Abe's Haunting

At the front of Lithia Park, at the foot of the stairs leading up to the Shakespeare Festival, atop a granite boulder, there once was an undersize statue of Abraham Lincoln. If years were seconds, it would've been studied by particle physicists. It was there and it was not. Even now, it isn't quite not there.

Its trouble may have been that it was too easy a target, symbolically. Lincoln is old enough that for many high school students he falls into the category of "old white guys in history textbooks". The statue was nothing but a banal symbol of the authority of adults. Thus for certain teenagers it was the perfect material with which to articulate their aspirational difference from The Man. The statue's destruction was, in other words, a prank. Lighten up, man.

First came off its head. Or should I say his? There was something of an uncanny valley about this thing. It was a replica of the Lincoln Memorial, but rather than towering, superhuman, above us, it was slightly smaller than life-size. Like an inverse chicken, it went on being motionless with its head chopped off. I thought it was funny at the time. Precisely the attitude that, fortified with alcohol and testosterone, probably lead to dear Stumpy.

More amusing still (for the same juvenile reasons) was the impotence of authorities' response. He lost his head, so a new one was put on. It was undignified, really--you could tell he wasn't all there because his head was of a different color than the rest of him. He was all white marble, but his head was whiter. This act was repeated, and then repeated again, like a grotesque game of musical heads. This may have gone on for a whole year. I have no idea where all the heads came from, or, indeed, where they all ended up. Sitting in someone's basement, perhaps, is a pile of polished Lincoln heads.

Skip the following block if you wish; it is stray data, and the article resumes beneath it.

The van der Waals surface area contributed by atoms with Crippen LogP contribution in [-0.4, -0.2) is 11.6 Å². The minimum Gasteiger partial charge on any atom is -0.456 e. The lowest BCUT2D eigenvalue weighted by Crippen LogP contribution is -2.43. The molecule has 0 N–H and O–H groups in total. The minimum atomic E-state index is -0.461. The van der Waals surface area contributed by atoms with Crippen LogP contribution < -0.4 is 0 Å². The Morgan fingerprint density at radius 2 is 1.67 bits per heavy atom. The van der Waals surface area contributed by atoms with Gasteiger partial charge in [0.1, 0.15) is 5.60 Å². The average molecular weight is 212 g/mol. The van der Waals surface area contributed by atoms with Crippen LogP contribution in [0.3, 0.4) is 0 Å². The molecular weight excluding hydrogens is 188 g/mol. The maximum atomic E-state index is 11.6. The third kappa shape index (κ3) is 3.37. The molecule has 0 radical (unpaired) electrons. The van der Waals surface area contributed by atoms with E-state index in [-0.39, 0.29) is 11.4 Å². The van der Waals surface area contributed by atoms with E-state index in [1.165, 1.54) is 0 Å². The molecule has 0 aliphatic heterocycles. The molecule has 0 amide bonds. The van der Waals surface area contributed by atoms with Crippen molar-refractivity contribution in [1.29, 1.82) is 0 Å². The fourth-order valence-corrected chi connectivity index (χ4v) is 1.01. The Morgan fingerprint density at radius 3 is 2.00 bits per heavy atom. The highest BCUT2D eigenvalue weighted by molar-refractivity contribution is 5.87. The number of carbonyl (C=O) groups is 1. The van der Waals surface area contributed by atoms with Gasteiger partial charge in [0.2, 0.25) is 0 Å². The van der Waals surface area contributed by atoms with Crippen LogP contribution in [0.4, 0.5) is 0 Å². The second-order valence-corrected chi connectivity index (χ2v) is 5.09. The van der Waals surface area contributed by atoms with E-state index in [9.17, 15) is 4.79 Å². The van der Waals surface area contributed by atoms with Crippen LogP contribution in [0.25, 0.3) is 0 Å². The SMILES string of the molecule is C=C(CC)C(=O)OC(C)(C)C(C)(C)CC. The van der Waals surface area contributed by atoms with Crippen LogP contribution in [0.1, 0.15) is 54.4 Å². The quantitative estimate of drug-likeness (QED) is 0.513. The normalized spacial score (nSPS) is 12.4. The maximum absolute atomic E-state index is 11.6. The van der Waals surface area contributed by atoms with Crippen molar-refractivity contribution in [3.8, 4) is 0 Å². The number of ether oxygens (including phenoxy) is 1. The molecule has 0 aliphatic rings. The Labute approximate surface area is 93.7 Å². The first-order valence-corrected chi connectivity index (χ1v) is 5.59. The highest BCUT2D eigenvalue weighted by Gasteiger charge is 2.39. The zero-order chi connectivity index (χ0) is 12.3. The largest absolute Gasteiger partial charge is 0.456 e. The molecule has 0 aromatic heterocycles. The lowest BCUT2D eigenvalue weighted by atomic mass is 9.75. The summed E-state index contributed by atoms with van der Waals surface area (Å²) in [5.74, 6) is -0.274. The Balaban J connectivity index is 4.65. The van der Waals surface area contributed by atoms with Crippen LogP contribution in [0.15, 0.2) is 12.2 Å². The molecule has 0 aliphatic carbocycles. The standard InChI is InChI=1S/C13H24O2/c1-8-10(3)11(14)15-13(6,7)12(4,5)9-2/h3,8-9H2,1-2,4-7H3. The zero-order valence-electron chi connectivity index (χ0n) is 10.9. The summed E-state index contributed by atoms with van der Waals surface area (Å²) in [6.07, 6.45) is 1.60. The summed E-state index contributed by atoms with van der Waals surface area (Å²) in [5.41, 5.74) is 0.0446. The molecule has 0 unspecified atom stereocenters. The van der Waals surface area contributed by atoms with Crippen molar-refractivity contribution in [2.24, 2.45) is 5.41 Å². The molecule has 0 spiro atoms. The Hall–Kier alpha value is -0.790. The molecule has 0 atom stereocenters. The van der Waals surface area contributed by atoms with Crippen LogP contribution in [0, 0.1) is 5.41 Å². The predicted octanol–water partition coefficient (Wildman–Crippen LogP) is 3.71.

At some point whoever was in charge of poor Abraham gave up. That, or the pranksters escalated their theft. The whole statue disappeared. Nothing has changed since then. The boulder has not been removed; the statue has not been replaced. At the top of the rock a decayed square of white statue remains is still bolted in place. Now a decade since, it was never smoothed off. Stubbornly, the wound was left. I can't help but think there's something petulant about this: the city wearing the statue's absence on their sleeve.

17 April 2012